10 Questions for Jim Walke

Blogger: 
Kira Archibald

"Dawn ices the sky and drives back the stars. It took the entire night to complete his ascension: moving gear onto the platform—sleeping bag, ropes and harness, water, a little food, the brush and paint cans—using the torch to cut free the billboard’s decrepit ladder as he climbed, leaving the seventy-foot column smooth as an obelisk. He hasn’t brought books. The historical library at the university has its own impressive collection, and he found an ally in the librarian covering the late shift who would order anything that fed his wandering interests. His janitorial duties took at most a few hours each night. Even the graffiti could not slow him [“you are loved,” his current favorite: “spacehorsespacehorsespacehorse”]." —from "Antioch," published in Fall 2017 (Volume 58, Issue 3)
 

Tell us about one of the first pieces you wrote.
I didn’t start writing until I was around thirty years old. The first thing I wrote was for a NaNoWriMo challenge: a thriller set in the Upper Peninsula of Michigan that involved local folklore, in particular the loup garou—the werewolf of French legend. I finished the novel and it got a few sniffs but no agent. It was, however, tremendous fun to write.

What writer(s) or works have influenced the way you write now?
I am effected by two types of writers: those for whom place is a powerful component of the story and a character in its own right (Ron Rash, Annie Proulx, and in particular Jim Harrison), and those who are simply great stylists and write beautiful sentences (Lauren Groff, William Gibson, James Salter).  .

What did you want to be when you were young?
When I was very small I wanted to be a firetruck. After that disappointment wore off I think veterinarian was next, then actor, still fairly early on. 

What inspired you to write this piece?
I saw a picture in a newspaper of a billboard painted the way it appears in the story, but purposefully did not read the column. I didn’t want the facts; the picture was filed away. I carried it around (mentally, and as a sketch in a notebook) for years until I found the right wire with which to cross it, the idea that gave the story purpose and told me how he ended up there. Most of my work happens that way. It can start with a single image or idea, but the story doesn’t happen until I find the second current that brings it to life.

Is there a city or place, real or imagined, that influences your writing?
I have lived in fourteen states over the past thirty years, including a decade in the South. During the time I was writing, I wrote almost entirely about my home state of Michigan. This state, in particular the Upper Peninsula, seems to be bone-deep in me.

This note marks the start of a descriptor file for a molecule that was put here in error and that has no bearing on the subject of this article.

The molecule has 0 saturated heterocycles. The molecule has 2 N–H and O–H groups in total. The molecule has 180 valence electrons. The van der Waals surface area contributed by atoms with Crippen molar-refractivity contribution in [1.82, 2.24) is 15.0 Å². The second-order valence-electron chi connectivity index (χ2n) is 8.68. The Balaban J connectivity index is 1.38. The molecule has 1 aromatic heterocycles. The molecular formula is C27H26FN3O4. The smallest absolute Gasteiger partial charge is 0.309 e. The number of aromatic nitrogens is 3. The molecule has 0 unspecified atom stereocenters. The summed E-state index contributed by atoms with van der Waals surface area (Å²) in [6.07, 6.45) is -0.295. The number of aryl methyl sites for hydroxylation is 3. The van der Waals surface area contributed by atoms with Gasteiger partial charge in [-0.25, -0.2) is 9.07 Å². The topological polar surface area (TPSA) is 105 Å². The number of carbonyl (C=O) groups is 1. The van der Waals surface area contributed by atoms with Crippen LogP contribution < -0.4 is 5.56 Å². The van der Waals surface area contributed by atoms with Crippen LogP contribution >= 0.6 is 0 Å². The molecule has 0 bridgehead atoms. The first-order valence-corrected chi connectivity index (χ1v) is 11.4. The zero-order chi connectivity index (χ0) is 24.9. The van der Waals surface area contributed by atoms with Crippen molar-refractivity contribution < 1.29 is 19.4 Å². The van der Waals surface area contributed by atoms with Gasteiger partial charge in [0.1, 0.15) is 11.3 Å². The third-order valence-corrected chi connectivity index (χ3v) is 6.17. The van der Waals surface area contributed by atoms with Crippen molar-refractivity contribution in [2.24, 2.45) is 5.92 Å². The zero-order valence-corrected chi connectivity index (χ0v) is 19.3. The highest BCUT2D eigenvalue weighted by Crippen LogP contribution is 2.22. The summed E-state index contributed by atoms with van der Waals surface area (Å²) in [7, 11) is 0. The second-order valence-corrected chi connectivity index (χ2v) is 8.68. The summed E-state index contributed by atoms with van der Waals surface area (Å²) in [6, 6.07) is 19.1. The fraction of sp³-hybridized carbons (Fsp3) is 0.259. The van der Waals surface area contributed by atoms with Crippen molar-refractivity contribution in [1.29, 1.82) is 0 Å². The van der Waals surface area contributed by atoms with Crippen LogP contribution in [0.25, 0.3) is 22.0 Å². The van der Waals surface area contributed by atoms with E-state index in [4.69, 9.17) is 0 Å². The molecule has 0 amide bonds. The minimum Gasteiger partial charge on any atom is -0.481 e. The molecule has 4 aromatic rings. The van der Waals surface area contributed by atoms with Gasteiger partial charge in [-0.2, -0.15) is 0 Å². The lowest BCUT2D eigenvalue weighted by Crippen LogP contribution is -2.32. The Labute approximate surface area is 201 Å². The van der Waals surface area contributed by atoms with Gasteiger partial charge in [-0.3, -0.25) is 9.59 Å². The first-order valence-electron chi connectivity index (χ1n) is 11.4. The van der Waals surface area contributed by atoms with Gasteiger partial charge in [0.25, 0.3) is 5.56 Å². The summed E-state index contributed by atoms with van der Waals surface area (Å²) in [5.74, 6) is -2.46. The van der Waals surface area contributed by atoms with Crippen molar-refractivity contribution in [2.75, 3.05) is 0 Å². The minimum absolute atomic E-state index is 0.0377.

Is there any specific music that aids you through the writing or editing process?
I like silence as much as most people seem to like music. If I do listen to anything, it has to be something simple and without lyrics, such as Philip Glass piano solos or Ennio Morricone movie soundtracks.

Do you have any rituals or traditions that you do in order to write?
I write mostly at home, usually late at night, in the basement with my desk facing a wall and the lights low. The dog snores on the couch and has loud dream battles. Occasionally I will write in one of the libraries at the University of Michigan, in particular the Law Library reading room (Google it, it is amazing), but that is it for public venues.

Who typically gets the first read of your work?
I have a small cadre of friends who are good writers, with whom I am lucky enough to be able to trade pieces. They know me and my work well enough to not let me get away with anything.

If you could work in another art form what would it be?
I had wanted to be able to draw since I was a kid. This year I finally signed up for a class, and continued carrying around my sketchbook after it ended. I am enjoying it immensely.

What are you working on currently?
I am working on a novel titled Monster. It is set in the Upper Peninsula of Michigan (surprise, surprise) and is about a young girl whose fiancé returns from Afghanistan terribly burned. They are hired as caretakers of one of the old playgrounds for the rich, a massive tract of wilderness that once belonged to Henry Ford.
 

JIM WALKE is thrilled to be back in Michigan, where he belongs, after a decade in the sweaty South. His work has appeared previously in the Massachusetts Review and was also recently included in Winesburg, Indiana. His only tangible goal this year is to walk his dog Kipling 1,200 miles on the trails and paths and lovely streets of Ann Arbor.